This is absolutely wonderful.

I had a piece of warm pie, but it was a bit too wobbly,

So I let the pie come to room temperature.

It was magnificent, and so much like what I remember. The only negative might be the amount of sugar. If I make this pie again, I would only add 1/2 cup of sugar to the pie filling.

Keep in mind how lovely this pie would be during the holidays, made with dried cranberries!

 

 

Forgotten Pudding

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This recipe comes from Nigella Lawson, but not from a cookbook that I know of… I printed it, so perhaps it’s from her blog?

The reason I wanted to make it again, and also post on it, because it’s so unique.

Here’s a quote:

“There is a wonderful poetry to the name of this dessert which, thankfully, once eaten could never be forgotten. It’s an old, old recipe popularly exhumed – I believe by the late, great Richard Sax. Think of it as a kind of marshmallow-based pavlova. That’s to say, you whip the egg whites as if making meringue, spread on a jelly roll pan, and put in an oven which you immediately switch off, leaving the pudding to cook overnight – hence, “forgotten.”

So that pretty much explains it. I own one book by Richard Sax; if I were more of a baker, I’d own more. His book is an incredible reference.

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I had ten egg whites leftover from when I made creme fraiche ice cream, which used only yolks. So I knew I couldn’t waste them.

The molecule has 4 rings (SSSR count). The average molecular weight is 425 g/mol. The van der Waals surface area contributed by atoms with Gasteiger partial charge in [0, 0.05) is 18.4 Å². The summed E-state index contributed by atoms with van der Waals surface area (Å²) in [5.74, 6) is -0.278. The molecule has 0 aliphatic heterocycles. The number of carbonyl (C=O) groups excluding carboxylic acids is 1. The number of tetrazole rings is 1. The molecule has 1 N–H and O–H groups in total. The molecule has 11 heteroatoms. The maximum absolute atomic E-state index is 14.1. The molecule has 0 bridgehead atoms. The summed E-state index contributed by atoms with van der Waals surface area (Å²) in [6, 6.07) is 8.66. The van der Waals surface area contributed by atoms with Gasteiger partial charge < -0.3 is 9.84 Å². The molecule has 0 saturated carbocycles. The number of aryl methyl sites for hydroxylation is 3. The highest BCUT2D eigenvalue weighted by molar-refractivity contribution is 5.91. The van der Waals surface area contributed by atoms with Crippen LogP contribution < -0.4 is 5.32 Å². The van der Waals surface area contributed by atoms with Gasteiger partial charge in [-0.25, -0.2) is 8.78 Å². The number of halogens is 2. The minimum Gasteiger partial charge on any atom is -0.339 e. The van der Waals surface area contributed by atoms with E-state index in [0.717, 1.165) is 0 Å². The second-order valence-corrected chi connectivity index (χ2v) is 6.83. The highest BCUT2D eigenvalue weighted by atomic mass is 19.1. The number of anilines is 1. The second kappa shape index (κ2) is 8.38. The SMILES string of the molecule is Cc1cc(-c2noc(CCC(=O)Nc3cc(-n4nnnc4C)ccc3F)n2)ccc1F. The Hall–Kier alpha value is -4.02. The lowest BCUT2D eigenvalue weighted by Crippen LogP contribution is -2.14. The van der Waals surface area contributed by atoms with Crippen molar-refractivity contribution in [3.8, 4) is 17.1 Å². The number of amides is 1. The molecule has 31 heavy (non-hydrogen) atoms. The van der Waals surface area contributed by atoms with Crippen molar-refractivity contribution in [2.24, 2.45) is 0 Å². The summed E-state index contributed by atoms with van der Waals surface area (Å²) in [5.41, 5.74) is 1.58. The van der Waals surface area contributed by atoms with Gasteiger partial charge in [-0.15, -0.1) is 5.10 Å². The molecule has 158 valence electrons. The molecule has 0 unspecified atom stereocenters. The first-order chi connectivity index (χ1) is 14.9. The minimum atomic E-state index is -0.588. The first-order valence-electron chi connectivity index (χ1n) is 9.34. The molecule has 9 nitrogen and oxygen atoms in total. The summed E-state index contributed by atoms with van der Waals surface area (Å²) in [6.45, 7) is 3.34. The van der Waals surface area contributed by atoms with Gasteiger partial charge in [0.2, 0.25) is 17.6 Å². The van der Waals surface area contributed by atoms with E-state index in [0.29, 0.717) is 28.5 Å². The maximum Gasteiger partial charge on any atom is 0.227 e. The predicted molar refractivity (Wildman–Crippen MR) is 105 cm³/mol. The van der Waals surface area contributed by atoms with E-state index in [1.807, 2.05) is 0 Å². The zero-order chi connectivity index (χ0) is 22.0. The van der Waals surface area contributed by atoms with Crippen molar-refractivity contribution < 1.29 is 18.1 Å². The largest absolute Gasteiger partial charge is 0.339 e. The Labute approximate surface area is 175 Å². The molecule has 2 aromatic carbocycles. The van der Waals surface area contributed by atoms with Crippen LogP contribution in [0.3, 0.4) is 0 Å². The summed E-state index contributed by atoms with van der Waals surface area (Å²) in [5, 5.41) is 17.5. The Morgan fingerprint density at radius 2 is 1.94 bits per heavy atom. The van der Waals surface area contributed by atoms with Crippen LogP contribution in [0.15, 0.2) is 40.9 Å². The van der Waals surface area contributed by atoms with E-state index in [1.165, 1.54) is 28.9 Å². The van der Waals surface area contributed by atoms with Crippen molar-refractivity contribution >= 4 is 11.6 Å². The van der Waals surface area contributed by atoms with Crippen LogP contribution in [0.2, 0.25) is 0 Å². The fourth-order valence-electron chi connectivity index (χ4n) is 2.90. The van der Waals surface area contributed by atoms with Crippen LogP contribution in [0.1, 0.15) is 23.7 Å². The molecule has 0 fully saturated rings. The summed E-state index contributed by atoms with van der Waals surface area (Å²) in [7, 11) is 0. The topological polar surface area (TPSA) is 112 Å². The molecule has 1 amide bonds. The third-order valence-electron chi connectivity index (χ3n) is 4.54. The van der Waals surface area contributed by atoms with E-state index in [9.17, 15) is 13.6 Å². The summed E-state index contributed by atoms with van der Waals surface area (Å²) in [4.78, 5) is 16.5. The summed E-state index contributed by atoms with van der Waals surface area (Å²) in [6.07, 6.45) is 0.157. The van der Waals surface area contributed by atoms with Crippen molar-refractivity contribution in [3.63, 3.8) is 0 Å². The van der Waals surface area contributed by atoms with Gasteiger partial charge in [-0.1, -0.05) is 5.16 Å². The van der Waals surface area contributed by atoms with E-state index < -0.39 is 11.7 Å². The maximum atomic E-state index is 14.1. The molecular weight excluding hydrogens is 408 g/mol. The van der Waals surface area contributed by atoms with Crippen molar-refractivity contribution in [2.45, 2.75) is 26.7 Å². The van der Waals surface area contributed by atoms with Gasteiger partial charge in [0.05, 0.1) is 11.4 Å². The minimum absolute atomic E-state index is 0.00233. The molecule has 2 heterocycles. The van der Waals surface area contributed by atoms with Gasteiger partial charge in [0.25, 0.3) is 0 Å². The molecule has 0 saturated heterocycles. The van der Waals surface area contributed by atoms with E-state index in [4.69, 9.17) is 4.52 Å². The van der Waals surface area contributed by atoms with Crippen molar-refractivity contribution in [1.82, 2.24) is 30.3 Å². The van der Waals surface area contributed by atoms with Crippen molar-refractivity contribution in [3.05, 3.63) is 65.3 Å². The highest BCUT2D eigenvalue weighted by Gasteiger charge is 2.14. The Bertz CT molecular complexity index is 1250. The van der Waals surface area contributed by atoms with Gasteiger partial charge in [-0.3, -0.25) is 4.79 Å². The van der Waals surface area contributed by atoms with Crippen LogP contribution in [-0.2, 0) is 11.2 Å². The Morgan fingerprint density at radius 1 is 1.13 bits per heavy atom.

Typically meringues or a pavlova come to mind when one has leftover egg whites, but I’m so glad I remembered this recipe, and you will be too, if you’ve never made it before!

Forgotten Pudding
adapted from Nigella Lawson

6 egg whites
1/2 teaspoon salt
1 1/4 cups white sugar
1/2 teaspoon vanilla
1 cup heavy cream
Berries
White sugar

Preheat the oven to 450 degrees.

Generously butter a jelly roll pan.
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Place the egg whites in a large bowl, and have your electric mixer handy, as well as the sugar and vanilla.
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Begin whipping the egg whites. Once they’re foamy, begin gradually adding the sugar. There are no pictures of me doing this, or adding the vanilla, as I don’t have three hands.
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The egg white will become more foamy.
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Then they will become more thick and opaque.
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Keep whipping on high speed until the whites are stiff and glossy.
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Pour the meringue into the jelly roll pan, and immediately spread it out evenly, filling the corners, and smoothing the top as best you can.

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Place the pan in the oven.
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Close the oven door, then immediately turn off the oven. Do not open the oven door until the next day. I prepared my forgotten pudding approximately 10 hours after putting it in the oven.
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Toss your choice of berries with a little sugar and let them macerate for a bit. I used superfine sugar.
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Right before serving, whip the cream until soft peaks form. Place the cake on a serving platter, and cover the cake with the whipped cream. I did mine individually.
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Then top with the berries. Slice the cake into 12 servings.

The forgotten pudding ends up like a meringue that you left out at room temperature for a few days. It’s sticky but soft. There’s no real crunch to it.

In the original recipe, Nigella also used passion fruit, but I couldn’t get my hands on any.
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By the way, I looked at Nigella’s blog, and there was the recipe. So here is the link for the original forgotten pudding!